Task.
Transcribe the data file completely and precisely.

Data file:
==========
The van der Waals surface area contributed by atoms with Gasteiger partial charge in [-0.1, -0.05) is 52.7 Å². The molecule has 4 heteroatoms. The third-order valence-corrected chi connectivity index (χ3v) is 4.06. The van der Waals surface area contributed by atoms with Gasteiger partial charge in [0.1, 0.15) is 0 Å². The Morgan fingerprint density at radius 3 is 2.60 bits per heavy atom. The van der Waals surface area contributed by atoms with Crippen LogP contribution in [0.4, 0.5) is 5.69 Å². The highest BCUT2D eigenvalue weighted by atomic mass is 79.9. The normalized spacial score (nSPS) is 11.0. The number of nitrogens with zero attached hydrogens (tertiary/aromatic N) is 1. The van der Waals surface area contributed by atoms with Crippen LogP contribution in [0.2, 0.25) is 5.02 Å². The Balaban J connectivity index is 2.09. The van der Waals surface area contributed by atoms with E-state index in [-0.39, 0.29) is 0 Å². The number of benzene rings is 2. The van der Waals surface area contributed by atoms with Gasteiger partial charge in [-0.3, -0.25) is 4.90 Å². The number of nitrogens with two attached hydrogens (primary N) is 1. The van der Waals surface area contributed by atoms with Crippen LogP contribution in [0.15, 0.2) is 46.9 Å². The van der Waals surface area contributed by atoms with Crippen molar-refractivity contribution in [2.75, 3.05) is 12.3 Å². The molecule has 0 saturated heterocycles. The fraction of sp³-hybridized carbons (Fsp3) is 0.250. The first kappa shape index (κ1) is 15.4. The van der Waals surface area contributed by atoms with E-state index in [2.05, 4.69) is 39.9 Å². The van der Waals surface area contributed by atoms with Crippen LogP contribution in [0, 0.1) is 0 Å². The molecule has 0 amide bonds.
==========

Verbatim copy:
The van der Waals surface area contributed by atoms with Gasteiger partial charge in [-0.1, -0.05) is 52.7 Å². The molecule has 4 heteroatoms. The third-order valence-corrected chi connectivity index (χ3v) is 4.06. The van der Waals surface area contributed by atoms with Gasteiger partial charge in [0.1, 0.15) is 0 Å². The Morgan fingerprint density at radius 3 is 2.60 bits per heavy atom. The van der Waals surface area contributed by atoms with Crippen LogP contribution in [0.4, 0.5) is 5.69 Å². The highest BCUT2D eigenvalue weighted by atomic mass is 79.9. The normalized spacial score (nSPS) is 11.0. The number of nitrogens with zero attached hydrogens (tertiary/aromatic N) is 1. The van der Waals surface area contributed by atoms with Crippen LogP contribution in [0.2, 0.25) is 5.02 Å². The Balaban J connectivity index is 2.09. The van der Waals surface area contributed by atoms with E-state index in [-0.39, 0.29) is 0 Å². The number of benzene rings is 2. The van der Waals surface area contributed by atoms with Gasteiger partial charge in [-0.3, -0.25) is 4.90 Å². The number of nitrogens with two attached hydrogens (primary N) is 1. The van der Waals surface area contributed by atoms with Crippen LogP contribution in [0.15, 0.2) is 46.9 Å². The van der Waals surface area contributed by atoms with Crippen molar-refractivity contribution in [2.75, 3.05) is 12.3 Å². The molecule has 0 saturated heterocycles. The fraction of sp³-hybridized carbons (Fsp3) is 0.250. The first kappa shape index (κ1) is 15.4. The van der Waals surface area contributed by atoms with E-state index in [2.05, 4.69) is 39.9 Å². The van der Waals surface area contributed by atoms with Crippen LogP contribution in [0, 0.1) is 0 Å². The molecule has 0 amide bonds.